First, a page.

Back on January 1, a new regulation went into effect that requires ISPs to take note of accounts suspected of unauthorized downloading of copyrighted material. It’s now the law that they send notices to people they think might be stealing stuff. It used to be a voluntary practice, but now it’s the law.
However, there’s a giant loophole that is already being exploited. In fact, you may have already received an email from an American company called Rightscorp. These notices twist Canadian law, saying that the recipient is now subject to US damages laws. Oh, and there’s something in there about terminating your Internet service. The idea is to intimidate you into settling for cash.
Wrong, wrong, wrong. Do NOT fall for this.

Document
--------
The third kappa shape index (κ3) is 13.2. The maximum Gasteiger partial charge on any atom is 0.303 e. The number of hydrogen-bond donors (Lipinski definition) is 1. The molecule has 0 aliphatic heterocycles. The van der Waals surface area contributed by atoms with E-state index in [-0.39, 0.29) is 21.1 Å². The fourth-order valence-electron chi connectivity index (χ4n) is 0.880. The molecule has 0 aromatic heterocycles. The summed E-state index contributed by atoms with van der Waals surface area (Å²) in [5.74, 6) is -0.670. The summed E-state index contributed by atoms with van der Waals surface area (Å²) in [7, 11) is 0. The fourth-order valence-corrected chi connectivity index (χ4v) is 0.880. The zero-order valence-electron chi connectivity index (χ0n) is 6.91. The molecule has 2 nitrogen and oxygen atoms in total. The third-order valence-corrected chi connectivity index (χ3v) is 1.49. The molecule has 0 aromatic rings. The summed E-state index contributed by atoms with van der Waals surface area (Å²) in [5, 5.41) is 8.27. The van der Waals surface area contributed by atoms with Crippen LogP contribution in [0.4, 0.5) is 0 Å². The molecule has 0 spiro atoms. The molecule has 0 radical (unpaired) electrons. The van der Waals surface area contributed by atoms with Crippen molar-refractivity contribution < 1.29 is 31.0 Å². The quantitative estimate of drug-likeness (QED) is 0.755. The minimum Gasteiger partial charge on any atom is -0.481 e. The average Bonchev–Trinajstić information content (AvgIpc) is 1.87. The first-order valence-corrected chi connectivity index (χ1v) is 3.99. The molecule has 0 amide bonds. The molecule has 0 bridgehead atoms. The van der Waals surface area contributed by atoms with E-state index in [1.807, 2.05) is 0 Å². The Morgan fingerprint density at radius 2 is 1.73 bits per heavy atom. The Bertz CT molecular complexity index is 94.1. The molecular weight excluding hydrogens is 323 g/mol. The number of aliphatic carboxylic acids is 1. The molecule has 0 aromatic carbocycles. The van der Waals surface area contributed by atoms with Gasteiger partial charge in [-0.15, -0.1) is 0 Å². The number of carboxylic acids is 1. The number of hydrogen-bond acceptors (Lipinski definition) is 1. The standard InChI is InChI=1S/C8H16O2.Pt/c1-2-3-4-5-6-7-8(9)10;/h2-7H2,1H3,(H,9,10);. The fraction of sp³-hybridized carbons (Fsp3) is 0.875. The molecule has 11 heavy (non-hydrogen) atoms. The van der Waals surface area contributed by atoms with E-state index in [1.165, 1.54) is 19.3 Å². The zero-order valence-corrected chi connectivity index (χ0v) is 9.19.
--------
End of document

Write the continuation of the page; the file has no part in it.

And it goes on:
The inclusion of a settlement fee demand within Rightscorp’s notices is the consequence of a loophole in the law, which arose due to Industry Minister James Moore‘s desire to implement the system without accompanying regulations. On Friday, Peggy Nash, an opposition member of parliament, called on the government to close the loophole, noting “the Conservatives have a duty to protect the public against companies that try to intimidate Canadians by sending them false legal information. They need to close the loopholes now.”
Jake Enright, Moore’s spokesperson, responded by stating that “these notices are misleading and companies cannot use them to demand money from Canadians,” as Rightscorp was doing. Enright indicated that the government would be contacting Internet providers and rights holders to end the practice.
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